‘DE MONOGAMIA’ AND ‘DE EXHORTATIONE CASTITATIS.’— These two books again lie side by side. But first we must notice that there are a few slight connecting-links between Adversus Praxean and De Exhortatione Castitatis. 173But between De Monogamia and De Exhortatione Castitatis the|p98 correspondences are many and close. 174 De Exhortatione Castitatis contains a clear reference to the days of Callistus. 175 In chapter 7 Tertullian quotes an undiscoverable passage from Leviticus: ‘My priests shall not pluralize marriages.’ De Exhortatione Castitatis cannot be dated earlier than A.D. 217. De Monogamia is later than De Exhortatione, since it corrects a statement made in the latter that Peter was a single man.
‘DE JEJUNIO ADVERSUS PSYCHICOS.’—The nature of the subject and the manner of its treatment prove abundantly that this book belongs to the anti-Roman period of Tertullian’s literary activity. Two passages remind us of De Exhortatione Castitatis. 176The Phrygian point of view is more marked than ever. Psychicos and spiritales are very numerous. The Phrygian point of view in regard to the Sabbath is also obvious. 177
‘DE PUDICITIA.’—That this is the last of Tertullian’s extant works may be presumed from the fact that no other writing makes a backward reference to it. It has many correspondences with Adversus Praxean178and De Monogamia, and points of agreement with Hippolytus179 also tend to confirm the late date of this writing. In De Monogamia Tertullian has mentioned the subject of which this writing treats, but without any indication that he at that time contemplated writing a|p99 tract specifically dealing with that topic, so that it is probably separated by some interval from De Monogamia.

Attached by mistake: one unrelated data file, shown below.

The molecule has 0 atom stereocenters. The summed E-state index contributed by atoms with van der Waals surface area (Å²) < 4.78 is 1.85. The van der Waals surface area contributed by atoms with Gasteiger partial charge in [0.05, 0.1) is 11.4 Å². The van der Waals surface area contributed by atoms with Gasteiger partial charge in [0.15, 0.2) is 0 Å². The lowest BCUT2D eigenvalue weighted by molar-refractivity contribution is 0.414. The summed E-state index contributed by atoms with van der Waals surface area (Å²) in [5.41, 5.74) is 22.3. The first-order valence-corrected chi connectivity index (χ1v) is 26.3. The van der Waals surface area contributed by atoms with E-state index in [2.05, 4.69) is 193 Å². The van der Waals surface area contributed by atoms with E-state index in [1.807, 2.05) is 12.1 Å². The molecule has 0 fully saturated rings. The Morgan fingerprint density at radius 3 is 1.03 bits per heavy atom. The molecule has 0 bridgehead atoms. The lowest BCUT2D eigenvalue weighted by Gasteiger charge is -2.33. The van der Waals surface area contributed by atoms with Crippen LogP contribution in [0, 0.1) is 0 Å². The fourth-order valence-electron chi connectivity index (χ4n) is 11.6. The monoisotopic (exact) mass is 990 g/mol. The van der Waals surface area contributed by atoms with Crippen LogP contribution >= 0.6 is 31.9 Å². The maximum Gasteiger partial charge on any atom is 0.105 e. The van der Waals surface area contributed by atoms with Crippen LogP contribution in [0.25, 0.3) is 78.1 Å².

THE THEOLOGICAL CONTENTS OF THE WRITINGS OF TERTULLIAN IN THE ORDER INDICATED.—Hitherto we have endeavoured to establish the order in which Tertullian’s works were written without reference to the theological conceptions contained in them. This method is to be preferred as less arbitrary and more satisfactory in its results than the method of determining the priority of one writing to another by comparing the theological conceptions found in them. But a comparison of the theology of the books in the order in which we have placed them reveals a development of thought that is natural, and thereby confirms the accuracy of our arrangement of the writings. It will be seen that there is a movement from the elements of the Christian faith through ascending stages of difficulty to the most difficult doctrines, and at the same time a development of some at least of the doctrines. We shall also notice the introduction of Montanistic conceptions, which for the most part do not supplant the theology of the orthodox faith, but supplement it. It will further be possible to trace in chronological sequence the various streams of thought under whose influence Tertullian came—those of the earlier apologists, of the Roman tradition, and of the school of Asia Minor,